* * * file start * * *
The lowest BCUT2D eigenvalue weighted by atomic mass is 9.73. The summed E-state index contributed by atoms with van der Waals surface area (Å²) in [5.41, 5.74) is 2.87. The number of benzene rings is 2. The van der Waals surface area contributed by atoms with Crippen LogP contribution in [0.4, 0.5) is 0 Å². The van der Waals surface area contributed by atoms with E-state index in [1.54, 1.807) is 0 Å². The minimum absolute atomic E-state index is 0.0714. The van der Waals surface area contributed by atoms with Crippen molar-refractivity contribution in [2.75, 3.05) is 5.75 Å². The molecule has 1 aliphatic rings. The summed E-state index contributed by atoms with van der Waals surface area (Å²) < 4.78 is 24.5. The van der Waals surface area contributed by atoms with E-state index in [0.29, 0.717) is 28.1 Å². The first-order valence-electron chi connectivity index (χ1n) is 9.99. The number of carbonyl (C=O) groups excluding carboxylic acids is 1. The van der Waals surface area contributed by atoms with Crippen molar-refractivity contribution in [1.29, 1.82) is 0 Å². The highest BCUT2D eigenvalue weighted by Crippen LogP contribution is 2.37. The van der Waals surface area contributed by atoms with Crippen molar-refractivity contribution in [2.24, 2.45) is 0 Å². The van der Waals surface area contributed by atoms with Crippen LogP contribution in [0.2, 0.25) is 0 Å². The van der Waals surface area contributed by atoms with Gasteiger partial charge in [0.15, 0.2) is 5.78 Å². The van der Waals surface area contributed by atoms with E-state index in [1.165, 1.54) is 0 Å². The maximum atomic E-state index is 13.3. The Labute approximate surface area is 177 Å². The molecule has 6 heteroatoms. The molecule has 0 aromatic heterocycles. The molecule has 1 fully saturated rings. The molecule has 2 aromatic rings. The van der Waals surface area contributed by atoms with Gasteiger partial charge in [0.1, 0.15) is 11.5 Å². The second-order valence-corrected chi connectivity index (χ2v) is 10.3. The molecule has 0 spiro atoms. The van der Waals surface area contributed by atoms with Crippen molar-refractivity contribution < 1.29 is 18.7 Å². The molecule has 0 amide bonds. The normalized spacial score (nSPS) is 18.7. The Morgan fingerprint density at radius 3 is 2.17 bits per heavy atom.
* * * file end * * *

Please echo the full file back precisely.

The lowest BCUT2D eigenvalue weighted by atomic mass is 9.73. The summed E-state index contributed by atoms with van der Waals surface area (Å²) in [5.41, 5.74) is 2.87. The number of benzene rings is 2. The van der Waals surface area contributed by atoms with Crippen LogP contribution in [0.4, 0.5) is 0 Å². The van der Waals surface area contributed by atoms with E-state index in [1.54, 1.807) is 0 Å². The minimum absolute atomic E-state index is 0.0714. The van der Waals surface area contributed by atoms with Crippen molar-refractivity contribution in [2.75, 3.05) is 5.75 Å². The molecule has 1 aliphatic rings. The summed E-state index contributed by atoms with van der Waals surface area (Å²) < 4.78 is 24.5. The van der Waals surface area contributed by atoms with E-state index in [0.29, 0.717) is 28.1 Å². The first-order valence-electron chi connectivity index (χ1n) is 9.99. The number of carbonyl (C=O) groups excluding carboxylic acids is 1. The van der Waals surface area contributed by atoms with Crippen molar-refractivity contribution in [1.29, 1.82) is 0 Å². The highest BCUT2D eigenvalue weighted by Crippen LogP contribution is 2.37. The van der Waals surface area contributed by atoms with Crippen molar-refractivity contribution in [2.24, 2.45) is 0 Å². The van der Waals surface area contributed by atoms with Crippen LogP contribution in [0.2, 0.25) is 0 Å². The van der Waals surface area contributed by atoms with Gasteiger partial charge in [0.15, 0.2) is 5.78 Å². The van der Waals surface area contributed by atoms with E-state index in [1.165, 1.54) is 0 Å². The maximum atomic E-state index is 13.3. The Labute approximate surface area is 177 Å². The molecule has 6 heteroatoms. The molecule has 0 aromatic heterocycles. The molecule has 1 fully saturated rings. The molecule has 2 aromatic rings. The van der Waals surface area contributed by atoms with Gasteiger partial charge in [0.1, 0.15) is 11.5 Å². The second-order valence-corrected chi connectivity index (χ2v) is 10.3. The molecule has 0 spiro atoms. The van der Waals surface area contributed by atoms with Crippen molar-refractivity contribution < 1.29 is 18.7 Å². The molecule has 0 amide bonds. The normalized spacial score (nSPS) is 18.7. The Morgan fingerprint density at radius 3 is 2.17 bits per heavy atom.